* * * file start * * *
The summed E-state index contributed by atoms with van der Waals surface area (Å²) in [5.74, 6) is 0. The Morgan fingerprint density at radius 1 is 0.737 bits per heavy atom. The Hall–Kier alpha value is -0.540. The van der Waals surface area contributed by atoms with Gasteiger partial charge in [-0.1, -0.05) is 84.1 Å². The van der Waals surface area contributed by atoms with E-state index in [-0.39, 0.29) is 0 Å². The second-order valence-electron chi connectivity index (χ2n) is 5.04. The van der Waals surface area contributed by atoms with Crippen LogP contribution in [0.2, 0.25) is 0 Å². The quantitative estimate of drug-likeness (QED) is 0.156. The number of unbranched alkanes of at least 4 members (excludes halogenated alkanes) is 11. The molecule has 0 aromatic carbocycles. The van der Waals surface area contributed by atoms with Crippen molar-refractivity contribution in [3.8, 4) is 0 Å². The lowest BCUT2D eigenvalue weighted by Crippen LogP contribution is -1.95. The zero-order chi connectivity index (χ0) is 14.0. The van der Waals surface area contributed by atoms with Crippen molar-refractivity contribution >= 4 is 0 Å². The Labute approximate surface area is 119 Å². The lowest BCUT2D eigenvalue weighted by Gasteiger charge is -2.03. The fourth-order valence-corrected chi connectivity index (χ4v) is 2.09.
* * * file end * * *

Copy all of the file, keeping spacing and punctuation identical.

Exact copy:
The summed E-state index contributed by atoms with van der Waals surface area (Å²) in [5.74, 6) is 0. The Morgan fingerprint density at radius 1 is 0.737 bits per heavy atom. The Hall–Kier alpha value is -0.540. The van der Waals surface area contributed by atoms with Gasteiger partial charge in [-0.1, -0.05) is 84.1 Å². The van der Waals surface area contributed by atoms with E-state index in [-0.39, 0.29) is 0 Å². The second-order valence-electron chi connectivity index (χ2n) is 5.04. The van der Waals surface area contributed by atoms with Crippen LogP contribution in [0.2, 0.25) is 0 Å². The quantitative estimate of drug-likeness (QED) is 0.156. The number of unbranched alkanes of at least 4 members (excludes halogenated alkanes) is 11. The molecule has 0 aromatic carbocycles. The van der Waals surface area contributed by atoms with Crippen molar-refractivity contribution in [3.8, 4) is 0 Å². The lowest BCUT2D eigenvalue weighted by Crippen LogP contribution is -1.95. The zero-order chi connectivity index (χ0) is 14.0. The van der Waals surface area contributed by atoms with Crippen molar-refractivity contribution >= 4 is 0 Å². The Labute approximate surface area is 119 Å². The lowest BCUT2D eigenvalue weighted by Gasteiger charge is -2.03. The fourth-order valence-corrected chi connectivity index (χ4v) is 2.09.